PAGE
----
“Did we do anything wrong?”
Anyone that asks that question is probably guilty.
The most egregious lede I have ever seen in 60 years of reading The New York Times:
My wife and I sat cross-legged on the floor of a local Barnes & Noble store recently, surrounded by several large piles of books. We were searching for interior design ideas for a new home that we are planning to buy.
As we lobbed the books back and forth, sharing kitchen layouts and hardwood floor textures, we snapped a dozen pictures of book pages with our iPhones. We wanted to share them later with our contractor.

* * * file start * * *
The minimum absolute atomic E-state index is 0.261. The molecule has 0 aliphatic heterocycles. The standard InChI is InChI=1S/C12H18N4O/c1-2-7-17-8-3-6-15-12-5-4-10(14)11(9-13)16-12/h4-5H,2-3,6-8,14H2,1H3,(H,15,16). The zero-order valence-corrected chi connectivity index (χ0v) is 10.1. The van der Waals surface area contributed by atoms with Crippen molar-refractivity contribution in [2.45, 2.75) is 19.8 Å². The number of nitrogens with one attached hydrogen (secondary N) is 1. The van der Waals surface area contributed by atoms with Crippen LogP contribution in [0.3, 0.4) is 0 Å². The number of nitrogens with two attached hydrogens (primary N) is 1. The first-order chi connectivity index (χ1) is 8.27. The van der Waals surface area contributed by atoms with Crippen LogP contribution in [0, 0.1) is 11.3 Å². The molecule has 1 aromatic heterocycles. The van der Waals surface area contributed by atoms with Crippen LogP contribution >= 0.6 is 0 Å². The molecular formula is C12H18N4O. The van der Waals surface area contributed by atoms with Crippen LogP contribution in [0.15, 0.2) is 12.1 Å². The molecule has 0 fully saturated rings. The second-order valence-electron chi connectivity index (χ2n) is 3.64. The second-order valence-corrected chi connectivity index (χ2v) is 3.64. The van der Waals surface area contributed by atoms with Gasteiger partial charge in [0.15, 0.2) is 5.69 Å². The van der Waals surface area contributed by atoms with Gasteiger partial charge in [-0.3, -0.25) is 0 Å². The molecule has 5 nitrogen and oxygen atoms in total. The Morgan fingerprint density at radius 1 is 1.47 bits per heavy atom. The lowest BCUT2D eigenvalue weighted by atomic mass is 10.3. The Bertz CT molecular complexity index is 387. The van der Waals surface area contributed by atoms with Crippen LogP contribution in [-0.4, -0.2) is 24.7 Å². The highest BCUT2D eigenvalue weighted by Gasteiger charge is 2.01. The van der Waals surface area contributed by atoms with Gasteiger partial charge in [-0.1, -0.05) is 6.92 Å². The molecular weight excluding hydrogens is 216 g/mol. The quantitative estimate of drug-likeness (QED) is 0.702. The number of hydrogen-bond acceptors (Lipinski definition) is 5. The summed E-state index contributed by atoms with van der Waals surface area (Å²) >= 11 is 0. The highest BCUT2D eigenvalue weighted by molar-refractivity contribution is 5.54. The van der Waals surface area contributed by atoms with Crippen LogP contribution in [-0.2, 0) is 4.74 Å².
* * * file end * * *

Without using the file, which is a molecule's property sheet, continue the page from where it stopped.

After a couple of hours of this, we placed the books back on the shelf and went home, without buying a thing. But the digital images came home with us in our smartphones.
Later that evening, I felt a few pangs of guilt. I asked my wife: Did we do anything wrong? And, I wondered, had we broken any laws by photographing those pages?
It's not as if we had destroyed anything: We didn't rip out any pages. But if we had wheeled a copier machine into the store, you can be sure the management would have soon wheeled us and the machine out of there.
But our smartphones really functioned as hand-held copiers. Did we indeed go too far?
Yes, you and your wife went too far.
And your tacky little iPhones’ theft of copyright wasn’t the half of it.